With the help of graphic rulers, grid lines and position trackers on different joints of the body, Arregui seems to want to constitute a scientific system with the aim of clarifying exactly what these effeminate movements consist of, which, being socially reprehensible, do not have an adequate formal description. Ironically, the artist captures and catalogs a gestural typology in order to establish a fair regulation where citizens can learn about the inappropriate body behavior of their sex that their community disapproves of. A way to make visible that series of unwritten norms to conform what society expects of a man.
The series of charts subtitled Nelly, Swish, Blasé and Camp presents measurements on millimeter grids to illustrate the four types of movement according to the categories of effeminacy established by psychotherapist C. A. Tripp in his precursor and controversial book The Homosexual Matrix (1975). In various analyzes of gestures, it is affirmed that traditionally the masculine limits the impulse. Not resisting the impulse entails freeing yourself from the stereotype, ceasing to be a “man”. The masculine attitude is one of composure, while most of the movement and emotion arise outside the subject. A masculine movement is straight, energetic, and contains large, cutaway offsets that oppose undulating, smooth, hesitant, and small. Male hand gestures appear stiff, wrist movements are poor, and the fingers only flex to perform an action and never flapper. The elements of flexibility and animation are not in line with the idea of heteronormative masculinity. The guiding principle for maintaining a masculine image is that a man must remain fixed, as if everything that is curved, fragile or deviated from his behavior hardens under pressure from the outside to become the hardenned man, of few words , the strong and silent type. Within this structuring position of the gender order, feminine movements would be curved and flexible, implying a low predisposition to aggressiveness or resistance and communicating approximation, sweetness or submission, conditions that guarantee the continuity of man’s hegemony within the areas dominant power.
Manu Arregui presents a project in which he investigates codes and connections related to gestures. Taking as motive the hands, the body and the face in movement, the work presents the effeminate movement as activator of the right to dissent and the imbalance of the individual in society due to his sexist imperatives of masculinization. The effeminate gestures in a male are not socially accepted, they are affected by a sign of weakness and superficiality. In all the ways of doing things there are always two versions, the male and the female, in the way of taking a cup or looking at the sky, and there are the unspoken rules to accuse the individual who acts improperly to their sex . This effemophobia is also breathed among some subcultures of the homosexual collective, gays who mold their scenes of public visibility following the dominant regulations, rejecting any manifestation of diversity or discrepancy. This supposes an intolerable alliance with the worst of machismo and misogyny that characterizes totalitarian heteronormative culture, and in essence it is nothing but another form of homophobia in its eagerness to disapprove of effeminate behavior, especially regarding personal and bodily aspects.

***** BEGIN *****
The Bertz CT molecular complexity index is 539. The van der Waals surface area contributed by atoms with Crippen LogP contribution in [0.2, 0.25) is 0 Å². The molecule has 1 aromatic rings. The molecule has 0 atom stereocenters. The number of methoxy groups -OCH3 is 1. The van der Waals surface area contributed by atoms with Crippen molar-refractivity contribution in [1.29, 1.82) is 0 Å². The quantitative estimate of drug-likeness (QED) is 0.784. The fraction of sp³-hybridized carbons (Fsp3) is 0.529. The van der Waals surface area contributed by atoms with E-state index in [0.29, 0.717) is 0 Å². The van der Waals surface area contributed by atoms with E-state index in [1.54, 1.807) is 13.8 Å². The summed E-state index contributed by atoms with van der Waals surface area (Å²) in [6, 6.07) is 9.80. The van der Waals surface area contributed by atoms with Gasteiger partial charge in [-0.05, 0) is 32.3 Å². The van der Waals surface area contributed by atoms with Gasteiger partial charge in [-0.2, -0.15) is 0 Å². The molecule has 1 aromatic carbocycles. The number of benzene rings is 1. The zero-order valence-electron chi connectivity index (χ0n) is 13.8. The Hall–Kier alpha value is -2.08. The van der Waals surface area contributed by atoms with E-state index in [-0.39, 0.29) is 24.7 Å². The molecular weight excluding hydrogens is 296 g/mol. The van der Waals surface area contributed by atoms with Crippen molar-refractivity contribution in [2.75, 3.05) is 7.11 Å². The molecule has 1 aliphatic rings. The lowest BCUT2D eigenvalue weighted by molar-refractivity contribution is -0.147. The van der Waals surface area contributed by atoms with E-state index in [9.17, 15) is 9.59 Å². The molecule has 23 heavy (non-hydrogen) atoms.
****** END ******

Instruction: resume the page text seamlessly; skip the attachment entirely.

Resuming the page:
History alerts us to how the phobia of effeminacy worsens with the arrival of the economic crises. The world of dance shows a clear example, in the early twentieth century to protect male dance against homophobic disapproval, to spread the idea that men who dance are respectable and not necessarily gay, the renowned choreographer Ted Shawn lashed out against Russian ballets: “America asks for masculinity instead of art”, virility and nationalism against the great depression. Shawn evoked images of Greek sculptures. His motto was energy, humility and bravery. He composed manly, non-sexual dances, the dancers never touched. Later, some prestigious modern choreographers found protection for their homosexual condition by neutralizing the masculine and feminine, the sexual connotations, focusing on abstract properties such as space, time and movement. Modern dance creates an antisexual environment, with a masculine rationality that distinguished it from the interior digs of its female colleagues. In this case the meaning would not be in the psychological implications of body movement but in the physical characteristics of the movement itself. Merce Cunningham stated about his own choreography: “There are no symbols, no stories, no psychological problems. There is simply an activity of movement, sound and light”. For a century, choreographers and dancers have cultivated a dance that responds to emotions and forms, but not to sexual impulses. A conjuncture of veiled conservative moralism intermittently shaken by the action of different gay liberation movements and the AIDS crisis, propitiators of new political, ethical and aesthetic manifestations.